There was only one tap supplying
cold water situated on the end wall between Hills yard and the
shop. A copper was used to heat water for scrubbing down etc.
or if you were lucky the baker would have hot water left over
when he had finished baking and this could be fetched.
Beef and pork sausages were made and Fred Hewitt used to make
pork cheeses in the building up the yard. A big boiler with an
open fire would be used to cook the meat and jelly ready for it
to be turned into the pork cheeses. Chickens and rabbits were
very rarely sold as country people kept their own.
The delivery rounds consisted of
about 600 - 700 calls made by trade bicycle or van. Yaxham was
a big round, probably about 90 - 100 calls and this round would
get three deliveries a week, Tuesday, Thursday and Saturday. People
would have meat delivered one day to be eaten the next - houses
had no fridges in which to keep meat etc. Many cottages had wire
safes for meat storage to keep flies away.
There used to be a cooling fan on
top of the van to keep the meat cold, when the wind blew the fan
used to hum loudly and would sound like an aeroplane. On one occasion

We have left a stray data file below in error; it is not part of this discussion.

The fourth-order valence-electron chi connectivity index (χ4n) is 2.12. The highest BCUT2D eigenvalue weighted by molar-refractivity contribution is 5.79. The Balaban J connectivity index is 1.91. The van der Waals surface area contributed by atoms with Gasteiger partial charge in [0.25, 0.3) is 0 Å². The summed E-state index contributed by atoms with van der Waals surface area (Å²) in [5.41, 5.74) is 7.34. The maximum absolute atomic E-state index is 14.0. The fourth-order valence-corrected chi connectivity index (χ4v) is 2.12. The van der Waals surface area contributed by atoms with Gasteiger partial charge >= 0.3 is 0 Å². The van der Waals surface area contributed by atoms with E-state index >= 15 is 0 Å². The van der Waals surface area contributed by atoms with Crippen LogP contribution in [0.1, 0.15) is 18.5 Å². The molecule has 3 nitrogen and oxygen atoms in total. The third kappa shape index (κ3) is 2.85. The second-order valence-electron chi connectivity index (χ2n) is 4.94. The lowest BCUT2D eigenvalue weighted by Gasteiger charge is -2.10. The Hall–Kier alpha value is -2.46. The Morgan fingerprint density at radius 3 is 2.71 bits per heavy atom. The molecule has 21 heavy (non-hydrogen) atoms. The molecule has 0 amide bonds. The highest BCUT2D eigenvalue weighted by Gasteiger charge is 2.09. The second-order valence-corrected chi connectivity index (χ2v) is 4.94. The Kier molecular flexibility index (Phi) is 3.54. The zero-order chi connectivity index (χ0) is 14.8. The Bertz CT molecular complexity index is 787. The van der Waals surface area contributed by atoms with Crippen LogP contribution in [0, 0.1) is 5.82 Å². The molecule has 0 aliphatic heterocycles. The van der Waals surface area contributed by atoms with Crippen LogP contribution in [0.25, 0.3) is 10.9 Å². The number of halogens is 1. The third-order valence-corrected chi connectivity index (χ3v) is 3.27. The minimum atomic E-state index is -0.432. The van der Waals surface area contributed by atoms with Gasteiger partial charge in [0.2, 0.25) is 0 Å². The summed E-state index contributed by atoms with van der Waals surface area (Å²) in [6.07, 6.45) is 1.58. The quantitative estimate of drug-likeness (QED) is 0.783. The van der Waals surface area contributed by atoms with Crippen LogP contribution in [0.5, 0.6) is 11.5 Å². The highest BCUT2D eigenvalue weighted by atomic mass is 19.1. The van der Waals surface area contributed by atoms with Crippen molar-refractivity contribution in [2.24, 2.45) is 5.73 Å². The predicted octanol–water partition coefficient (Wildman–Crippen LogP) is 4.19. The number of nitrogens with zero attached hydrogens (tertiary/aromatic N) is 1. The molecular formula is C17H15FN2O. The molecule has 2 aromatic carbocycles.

the fan came off the roof and flew across a field. Another time
one of the front wheels came off the van and went bowling up the
road ahead of the van.
The meat was delivered with a ticket
attached stating price and weight of the cut which was the law.
It was not unknown for the weights and measures people to stop
the delivery van on the road and weigh everything being carried.
In those days it was not uncommon
for the housewife to have the same cut of meat delivered on the
same day each week (e.g. mince on Tuesday, liver on Thursday).
People would either have monthly or weekly accounts. If they paid
weekly they were probably a week behind as the husband was probably
paid on a Saturday so payment was made the following Monday or
at the end of that week.
During the war there were problems
with rationing. It was not unusual for half a bullock’s
head to be booked up weeks in advance and the allocated six pound
tins of corned beef had to be distributed fairly.
In the early days when Brian worked